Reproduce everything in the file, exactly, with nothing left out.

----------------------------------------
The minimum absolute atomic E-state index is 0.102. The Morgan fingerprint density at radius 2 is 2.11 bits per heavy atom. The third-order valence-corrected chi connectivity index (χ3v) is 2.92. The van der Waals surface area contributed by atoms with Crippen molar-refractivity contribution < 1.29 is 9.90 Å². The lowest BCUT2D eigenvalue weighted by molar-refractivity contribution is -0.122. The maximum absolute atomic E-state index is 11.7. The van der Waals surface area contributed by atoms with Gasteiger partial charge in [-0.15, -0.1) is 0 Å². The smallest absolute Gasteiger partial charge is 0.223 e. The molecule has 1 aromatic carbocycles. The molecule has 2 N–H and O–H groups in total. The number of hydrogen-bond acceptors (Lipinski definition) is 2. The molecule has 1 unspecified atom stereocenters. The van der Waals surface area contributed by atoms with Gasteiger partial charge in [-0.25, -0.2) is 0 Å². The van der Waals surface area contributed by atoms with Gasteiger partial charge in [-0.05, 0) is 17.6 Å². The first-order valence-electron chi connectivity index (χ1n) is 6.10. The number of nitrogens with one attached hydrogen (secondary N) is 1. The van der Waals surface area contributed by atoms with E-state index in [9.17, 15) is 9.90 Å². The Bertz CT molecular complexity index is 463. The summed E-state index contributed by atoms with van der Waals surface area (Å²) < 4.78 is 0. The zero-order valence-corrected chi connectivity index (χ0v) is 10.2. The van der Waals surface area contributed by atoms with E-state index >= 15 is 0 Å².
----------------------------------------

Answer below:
The minimum absolute atomic E-state index is 0.102. The Morgan fingerprint density at radius 2 is 2.11 bits per heavy atom. The third-order valence-corrected chi connectivity index (χ3v) is 2.92. The van der Waals surface area contributed by atoms with Crippen molar-refractivity contribution < 1.29 is 9.90 Å². The lowest BCUT2D eigenvalue weighted by molar-refractivity contribution is -0.122. The maximum absolute atomic E-state index is 11.7. The van der Waals surface area contributed by atoms with Gasteiger partial charge in [-0.15, -0.1) is 0 Å². The smallest absolute Gasteiger partial charge is 0.223 e. The molecule has 1 aromatic carbocycles. The molecule has 2 N–H and O–H groups in total. The number of hydrogen-bond acceptors (Lipinski definition) is 2. The molecule has 1 unspecified atom stereocenters. The van der Waals surface area contributed by atoms with Gasteiger partial charge in [-0.25, -0.2) is 0 Å². The van der Waals surface area contributed by atoms with Gasteiger partial charge in [-0.05, 0) is 17.6 Å². The first-order valence-electron chi connectivity index (χ1n) is 6.10. The number of nitrogens with one attached hydrogen (secondary N) is 1. The van der Waals surface area contributed by atoms with E-state index in [9.17, 15) is 9.90 Å². The Bertz CT molecular complexity index is 463. The summed E-state index contributed by atoms with van der Waals surface area (Å²) < 4.78 is 0. The zero-order valence-corrected chi connectivity index (χ0v) is 10.2. The van der Waals surface area contributed by atoms with E-state index >= 15 is 0 Å².